What Is Acthar (Corticotropin)?

Reviewed by: HU Medical Review Board | Last reviewed: October 2016. | Last updated: October 2020

H.P. Acthar Gel (repository corticotropin injection) is a prescription medication that is used to treat psoriatic arthritis flares at times when symptoms suddenly worsen. Acthar can be an additional, short-term treatment to other ongoing treatments for psoriatic arthritis. Acthar is classified as a hormone, and as such, works with the hormonal system of the body.1,2


Acthar is used to treat a number of conditions, including infantile spasms, episodes of symptoms in people who have multiple sclerosis, lupus, flares of rheumatoid arthritis, flares of psoriatic arthritis, symptoms of sarcoidosis, dermatomyositis, and acute and chronic conditions affecting the eye.1

How Acthar works

Acthar is believed to work with the immune system, helping the body produce the hormone cortisol. Cortisol is produced by the adrenal glands and has anti-inflammatory effects in the body. By reducing the inflammatory response, Acthar helps reduce the pain, swelling and stiffness caused during a flare of psoriatic arthritis.1,2


Acthar comes as a long-acting gel that is injected under the skin (subcutaneously) or into a muscle. It can be self-injected by the patient, or a caregiver or healthcare professional may give the injection. The dosage and frequency are determined for the individual patient by their doctor.1,2

Possible side effects

Common side effects experienced with Acthar are fluid retention, changes in blood sugar, high blood pressure, changes in behavioral and mood, increased or decreased appetite, weight gain, and difficulty falling asleep or staying asleep. Mood changes include irritability, or abnormally happy or excited mood. Some side effects are serious and require immediate medical attention, such as any signs of infection, puffiness or fullness of the face, open cuts or sores, thin skin, increased fat around the neck, stretch marks on the abdomen, thighs or breasts, easy bruising, muscle weakness, stomach pain, vomit that is bloody or blackish, bright red blood in stools, black or tarry stools, depression, difficulty recognizing reality, vision problems, excessive tiredness, increased thirst, fast heartbeat, rash, difficulty breathing, new or different seizures, or swelling of the face, tongue, lips or throat.1,2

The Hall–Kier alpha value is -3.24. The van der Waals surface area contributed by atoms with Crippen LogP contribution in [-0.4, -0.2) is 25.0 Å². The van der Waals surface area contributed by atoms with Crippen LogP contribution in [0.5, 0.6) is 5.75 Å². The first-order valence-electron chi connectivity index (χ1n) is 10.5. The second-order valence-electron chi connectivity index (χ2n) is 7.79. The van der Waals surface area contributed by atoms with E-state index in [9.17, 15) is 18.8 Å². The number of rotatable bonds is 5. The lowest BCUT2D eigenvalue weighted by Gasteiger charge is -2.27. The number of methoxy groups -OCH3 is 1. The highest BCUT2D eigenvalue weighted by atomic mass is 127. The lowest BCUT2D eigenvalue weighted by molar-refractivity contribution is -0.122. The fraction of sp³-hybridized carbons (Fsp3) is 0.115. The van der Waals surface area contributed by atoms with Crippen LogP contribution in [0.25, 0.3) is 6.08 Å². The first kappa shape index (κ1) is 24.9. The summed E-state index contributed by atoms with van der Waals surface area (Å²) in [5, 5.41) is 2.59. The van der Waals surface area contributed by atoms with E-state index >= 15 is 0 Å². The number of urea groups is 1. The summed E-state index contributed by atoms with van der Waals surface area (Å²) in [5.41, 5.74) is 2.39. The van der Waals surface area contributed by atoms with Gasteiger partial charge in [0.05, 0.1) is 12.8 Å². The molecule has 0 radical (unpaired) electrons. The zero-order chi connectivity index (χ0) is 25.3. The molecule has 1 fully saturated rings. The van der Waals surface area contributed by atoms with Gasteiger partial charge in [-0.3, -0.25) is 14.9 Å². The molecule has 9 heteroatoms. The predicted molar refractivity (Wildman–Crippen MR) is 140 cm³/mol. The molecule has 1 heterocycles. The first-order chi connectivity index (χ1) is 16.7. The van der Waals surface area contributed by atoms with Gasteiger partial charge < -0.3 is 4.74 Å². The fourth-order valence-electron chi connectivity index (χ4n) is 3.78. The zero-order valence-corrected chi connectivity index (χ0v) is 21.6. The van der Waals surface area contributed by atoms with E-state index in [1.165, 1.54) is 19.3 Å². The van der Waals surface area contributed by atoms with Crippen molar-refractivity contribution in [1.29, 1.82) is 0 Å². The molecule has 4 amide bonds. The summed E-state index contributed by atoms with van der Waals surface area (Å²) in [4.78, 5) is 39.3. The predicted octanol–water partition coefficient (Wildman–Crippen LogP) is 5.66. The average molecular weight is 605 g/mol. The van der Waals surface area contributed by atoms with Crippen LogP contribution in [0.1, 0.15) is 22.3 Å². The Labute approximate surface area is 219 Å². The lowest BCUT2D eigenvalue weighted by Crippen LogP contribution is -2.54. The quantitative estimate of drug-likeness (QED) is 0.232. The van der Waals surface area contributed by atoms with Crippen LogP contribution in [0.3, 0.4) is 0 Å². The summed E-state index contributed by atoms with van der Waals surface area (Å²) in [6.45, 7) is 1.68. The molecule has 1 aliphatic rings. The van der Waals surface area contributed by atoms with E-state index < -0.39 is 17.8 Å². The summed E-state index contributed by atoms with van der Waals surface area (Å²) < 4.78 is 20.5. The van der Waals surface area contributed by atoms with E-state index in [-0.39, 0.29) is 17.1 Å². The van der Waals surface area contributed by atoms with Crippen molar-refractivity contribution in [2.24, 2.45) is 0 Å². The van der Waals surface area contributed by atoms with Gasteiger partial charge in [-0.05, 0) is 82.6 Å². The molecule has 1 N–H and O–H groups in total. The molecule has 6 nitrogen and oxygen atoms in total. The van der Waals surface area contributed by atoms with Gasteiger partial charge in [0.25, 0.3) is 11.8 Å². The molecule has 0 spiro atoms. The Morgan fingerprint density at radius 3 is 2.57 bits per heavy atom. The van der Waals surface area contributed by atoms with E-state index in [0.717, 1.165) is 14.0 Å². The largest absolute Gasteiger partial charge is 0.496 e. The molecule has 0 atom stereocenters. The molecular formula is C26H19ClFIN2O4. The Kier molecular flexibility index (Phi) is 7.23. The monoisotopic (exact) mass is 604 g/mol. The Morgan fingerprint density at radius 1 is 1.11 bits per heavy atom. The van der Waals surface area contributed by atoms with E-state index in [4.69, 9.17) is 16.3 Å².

Acthar can cause side effects similar to those with steroid treatments. Acthar can increase the risk of infections. After taking Acthar long-term, the adrenal gland may produce too much cortisol, which can cause symptoms of Cushing’s syndrome. Sometimes, after stopping long-term treatment with Acthar, the adrenal glands may not produce enough cortisol on its own, a condition called adrenal insufficiency.1

Other precautions

Acthar should not be taken by people who have scleroderma, osteoporosis, any infections, eye problems, stomach ulcers, heart problems, high blood pressure, allergies to pig-derived proteins, or those who have had recent surgery. People who have a condition that causes their adrenal glands to produce too much or not enough adrenal hormones should not take Acthar 1

Acthar should never be injected directly into a vein.1

Acthar can cause an unpredictable response to vaccines. Patients should talk to their doctor about which vaccines are safe to use with Acthar.1

Using Acthar long-term can affect growth and physical development in children. This can be reversed when Acthar use is discontinued.1

Acthar has been shown to be dangerous to embryos and should be used during pregnancy only if the potential benefit justifies the risk to the unborn child. It is not known whether Acthar is excreted in breast milk. Women who are breastfeeding should discuss the risks and benefits with their doctors.1

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